A lesson plan to go with “Small steps to clean air” from the March-April 2011 issue of L.A. Youth. In this article, teens write about helping to reduce air pollution by using less energy and driving less.

By Amanda Riddle, co-managing editor

Grades: 7-12
Subjects: language arts, life skills, health, environmental science
Suggested Time Allowance: 45 minutes-1 hour

• copies of the L.A. Youth article “Small steps to clean air” (one per student)
• pens and paper
• white board or blackboard

Students will learn about air pollution, how it affects them and what they can do to help improve the air.

Write “smog” on the board and ask your students what they know about air pollution. They may describe it as a brown haze or say that they notice it’s worse in the summer or better after it rains. They may say how it affects them, like causing asthma attacks or making them cough or wheeze when they’re doing physical activity outside.

Have your students take the following quiz to determine how much they know about the air that we breathe every day. See page 3 of the teacher’s guide for an easy to print version.

1) What is smog?
• Air pollution
• Ozone, particulates, carbon monoxide and nitrogen oxide
• The brown, hazy stuff you see in the sky
• All of the above

2) What causes half of the Los Angeles area’s air pollution?
• Ships at the ports
• Cars, trucks and buses
• Trains
• Wildfires

3) Can you tell how polluted the air is by looking at it?
• Yes
• No

4) Air quality in the Los Angeles area is worse now than 30 years ago.
• True
• False

5) How does the air in the Los Angeles area compare to the rest of the U.S.?
• Our air is cleaner
• Our air is about the same
• Our air is dirtier

6) Smog is known to make asthma worse and damage lungs. But it also can increase the risk of what disease?
• Cancer
• Gum Disease
• Arthritis

7) Which of these activities does NOT help reduce pollution?
• Driving less
• Opening windows when it’s hot outside
• Barbecuing with charcoal
• Replacing regular light bulbs with compact fluorescent bulbs (CFLs)
• Taking shorter showers

8) How can you save the most energy when you’re done using your computer?
• Turn it off
• Turn if off and unplug it
• Put it in sleep mode


1. All of the above. The ozone that causes pollution is ground-level ozone. It’s different from the ozone layer in our upper atmosphere, which occurs naturally and shields the earth from the sun’s harmful ultraviolet rays.

2. Cars, trucks and buses. While all the choices cause smog, motor vehicles are responsible for more than half of all smog-forming emissions.

3. No. Small particles in the air are what make the sky look brown. However, other air pollutants, such as ozone, are invisible.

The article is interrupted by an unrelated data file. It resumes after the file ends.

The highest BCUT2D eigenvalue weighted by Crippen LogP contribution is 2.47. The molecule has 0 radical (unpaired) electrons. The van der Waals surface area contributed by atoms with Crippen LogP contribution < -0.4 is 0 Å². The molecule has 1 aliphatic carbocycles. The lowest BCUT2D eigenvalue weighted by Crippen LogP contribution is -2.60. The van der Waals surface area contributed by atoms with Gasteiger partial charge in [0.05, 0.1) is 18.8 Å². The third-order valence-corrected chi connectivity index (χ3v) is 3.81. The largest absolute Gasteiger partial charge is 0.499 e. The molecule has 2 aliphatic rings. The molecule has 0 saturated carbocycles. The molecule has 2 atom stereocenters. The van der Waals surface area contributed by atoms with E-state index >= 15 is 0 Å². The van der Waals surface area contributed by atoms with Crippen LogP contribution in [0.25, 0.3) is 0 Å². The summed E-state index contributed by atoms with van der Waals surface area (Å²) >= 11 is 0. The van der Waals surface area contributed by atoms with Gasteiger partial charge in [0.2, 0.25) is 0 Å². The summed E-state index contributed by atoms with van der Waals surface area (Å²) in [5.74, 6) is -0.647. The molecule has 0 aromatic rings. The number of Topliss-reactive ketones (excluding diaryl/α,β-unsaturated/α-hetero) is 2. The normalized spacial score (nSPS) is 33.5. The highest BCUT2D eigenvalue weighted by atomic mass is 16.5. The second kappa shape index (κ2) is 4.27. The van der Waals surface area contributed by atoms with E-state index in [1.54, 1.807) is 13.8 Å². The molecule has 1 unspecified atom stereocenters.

4. False. In California, pollution today is about half of what it was in 1980, thanks partly to cleaner running cars. But it’s still important to try to reduce smog. In 2010, our air quality was unhealthy on more than 100 days.

5. Our air is dirtier. The greater L.A. area is home to the worst smog in the country. Fifteen million people live here and we’re surrounded by mountains so the smog doesn’t have anywhere to go. The sunny, warm weather without a lot of wind traps the smog too.

6. Cancer. The soot from diesel engines, like those at the ports of Los Angeles and Long Beach and trucks that transport items from the port, has the potential to cause cancer if someone is exposed to it over a long time.

7. Barbecuing with charcoal. Burned wood and charcoal emit carbon monoxide, a pollutant. It’s better to barbecue with natural gas.

8. Turn it off and unplug it. Electronics that are plugged in still draw power even when they’re shut off.

Sources: South Coast Air Quality Management District (aqmd.gov), California Air Resources Board (arb.ca.gov) and U.S. Department of Energy (energysavers.gov)

Have your students read “Small steps to clean air” on in the special pullout section. After taking the quiz and reading about what other teens did to reduce air pollution, ask your students what they could do. Do they think it would be easy or hard? Do they think they’d get support from their family? What could they do even without that support?

Extension activity:
Challenge your students to take our Clean Air Challenge and try to reduce their energy use and drive less for one week. Have them write about the experience like our teens did, then try to encourage other students at their school to do it too.